The 2019 tour of The Lady Vanishes, produced by Bill Kenwright

‘Proves that classic mysteries never go out of fashion’: THE LADY VANISHES – Touring

In Opinion, Plays, Regional theatre, Reviews, Scotland, Ticket recommendations, Touring by Lauren HumphreysLeave a Comment

Touring – reviewed at Theatre Royal Glasgow

Relatively obscure British crime writer Ethel Lina White’s greatest legacy is her 1936 novel, The Wheel Spins – two years after publication, Alfred Hitchcock directed the film The Lady Vanishes, widely regarded as one of British cinema’s greatest works, based on her book. Through the decades, popular adaptations have appeared both on TV and film. This time it’s the turn of the Classic Thriller Theatre Company who bring the timeless tale to the stage.

It’s Austria, 1938 and Nazism is on the rise. Socialite Iris Henderson (Lorna Fitzgerald) is travelling back to London to marry, more for her fiancé’s title than for love. Before climbing aboard the crowded and already delayed train home, she receives an accidental blow to the head. She’s helped aboard by kindly, former governess Miss Froy (Juliet Mills) and the pair strike up a conversation on board, but Iris soon falls asleep. On wakening, Iris finds Miss Froy has disappeared and all her fellow travellers deny ever having seen her. She enlists the help of engineer and part-time musicologist Max (played by understudy James Boswell when I saw it) to get to the bottom of the mystery of the vanishing lady.

With a cast of curious characters including two cricket-loving Brits (stage veterans Robert Duncan and Ben Nealon), a suspicious Austrian doctor (Maxwell Caulfield), an Italian magician (Mark Carlisle), a stuck-up London lawyer and his mistress (Philip Lowrie and Elizabeth Payne), a Nazi officer (Joe Reisig) and a nun (Natalie Law), The Lady Vanishes mines every trope of the golden age of crime and proves that classic mysteries never go out of fashion.

From the opening scenes on the station platform in Austria, through the train journey, back home to Blighty, Morgan Large’s set (coupled with Charlie Morgan Jones’ lighting) manages to conjure up the feel of Hitchcock’s black and white masterpiece. The 13-strong cast are solid, with understudy Boswell managing to shine brightest.

This is a well-constructed production, that, though undemanding, provides a thoroughly entertaining, escapist evening of entertainment.

Image: Paul Coltas

This review was originally written for The Reviews Hub

 

‘Proves that classic mysteries never go out of fashion’: new Mate @LaurenHumphreyz recently caught @BKL_Productions tour of #TheLadyVanishes, the 1930s thriller immortalised by #AlfredHitchcock’s film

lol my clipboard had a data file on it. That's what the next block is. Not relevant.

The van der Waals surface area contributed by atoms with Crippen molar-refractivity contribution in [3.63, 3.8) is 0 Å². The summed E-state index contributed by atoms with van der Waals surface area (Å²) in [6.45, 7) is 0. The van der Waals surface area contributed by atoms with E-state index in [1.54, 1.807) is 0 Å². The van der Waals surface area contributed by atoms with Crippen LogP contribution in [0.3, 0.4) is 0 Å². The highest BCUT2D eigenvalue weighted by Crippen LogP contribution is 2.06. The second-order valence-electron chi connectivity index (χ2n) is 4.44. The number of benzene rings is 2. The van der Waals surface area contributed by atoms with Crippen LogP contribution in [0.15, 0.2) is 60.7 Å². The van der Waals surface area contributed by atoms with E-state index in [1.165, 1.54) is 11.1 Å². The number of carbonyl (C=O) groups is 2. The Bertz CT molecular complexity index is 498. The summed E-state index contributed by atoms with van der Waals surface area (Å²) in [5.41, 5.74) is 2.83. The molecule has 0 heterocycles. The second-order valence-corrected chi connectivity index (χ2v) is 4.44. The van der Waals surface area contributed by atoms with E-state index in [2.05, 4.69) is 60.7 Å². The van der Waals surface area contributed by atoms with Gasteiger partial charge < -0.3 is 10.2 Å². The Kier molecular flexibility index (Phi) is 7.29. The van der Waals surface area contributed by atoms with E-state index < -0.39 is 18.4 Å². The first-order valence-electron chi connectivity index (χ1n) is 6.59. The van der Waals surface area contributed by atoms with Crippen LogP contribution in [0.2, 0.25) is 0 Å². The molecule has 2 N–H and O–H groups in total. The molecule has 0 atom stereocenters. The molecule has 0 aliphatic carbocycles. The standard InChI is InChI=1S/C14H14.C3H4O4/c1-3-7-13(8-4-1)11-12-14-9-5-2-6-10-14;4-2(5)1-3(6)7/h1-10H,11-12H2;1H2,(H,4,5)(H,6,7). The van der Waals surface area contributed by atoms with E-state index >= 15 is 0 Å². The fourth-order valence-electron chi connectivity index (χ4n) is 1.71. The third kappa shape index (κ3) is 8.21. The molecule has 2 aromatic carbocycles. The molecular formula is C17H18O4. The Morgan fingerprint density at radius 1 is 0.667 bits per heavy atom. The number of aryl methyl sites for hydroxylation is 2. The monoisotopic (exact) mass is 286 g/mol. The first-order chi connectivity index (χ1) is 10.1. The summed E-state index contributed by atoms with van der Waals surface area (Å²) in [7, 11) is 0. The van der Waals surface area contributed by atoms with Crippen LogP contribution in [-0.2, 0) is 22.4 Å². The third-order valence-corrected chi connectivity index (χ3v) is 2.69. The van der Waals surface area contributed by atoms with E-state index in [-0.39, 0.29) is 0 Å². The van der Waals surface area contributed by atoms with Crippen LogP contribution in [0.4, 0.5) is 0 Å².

Lauren Humphreys on RssLauren Humphreys on Twitter
Lauren Humphreys
As well as blogging at Glasgow Theatre Blog, Lauren Humphreys is the Scotland Editor at The Reviews Hub (including its Edinburgh Festival Fringe Editor), and has written for Time Out, Groupon City Guide, TV Bomb, Broadway Baby, One Stop Arts and Stay.com as well as contributing to many European travel guides on culture in Scotland’s biggest city. Glasgow Theatre Blog has been voted the No.1 theatre blog in the UK in the Cision Media Rankings, in the Lastminute.com Top Ten and has never been out of the Vuelio Top Ten UK Theatre Blogs since its inception.

Lauren has also been the lucky recipient of the Oran Mor, A Play, a Pie and a Pint Critics Circle prize… twice. During the Commonwealth Games in 2014, she was one of 14 bloggers from around the Commonwealth chosen to be part of the official blog “Team 14”, writing about the cultural impact of the games. She teaches a workshop on theatre blogging as part of Glasgow's Tron Theatre Ambassadors programme, for students aged 15-18, encouraging the next generation of arts critics.
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Lauren Humphreys on RssLauren Humphreys on Twitter
Lauren Humphreys
As well as blogging at Glasgow Theatre Blog, Lauren Humphreys is the Scotland Editor at The Reviews Hub (including its Edinburgh Festival Fringe Editor), and has written for Time Out, Groupon City Guide, TV Bomb, Broadway Baby, One Stop Arts and Stay.com as well as contributing to many European travel guides on culture in Scotland’s biggest city. Glasgow Theatre Blog has been voted the No.1 theatre blog in the UK in the Cision Media Rankings, in the Lastminute.com Top Ten and has never been out of the Vuelio Top Ten UK Theatre Blogs since its inception.

Lauren has also been the lucky recipient of the Oran Mor, A Play, a Pie and a Pint Critics Circle prize… twice. During the Commonwealth Games in 2014, she was one of 14 bloggers from around the Commonwealth chosen to be part of the official blog “Team 14”, writing about the cultural impact of the games. She teaches a workshop on theatre blogging as part of Glasgow's Tron Theatre Ambassadors programme, for students aged 15-18, encouraging the next generation of arts critics.

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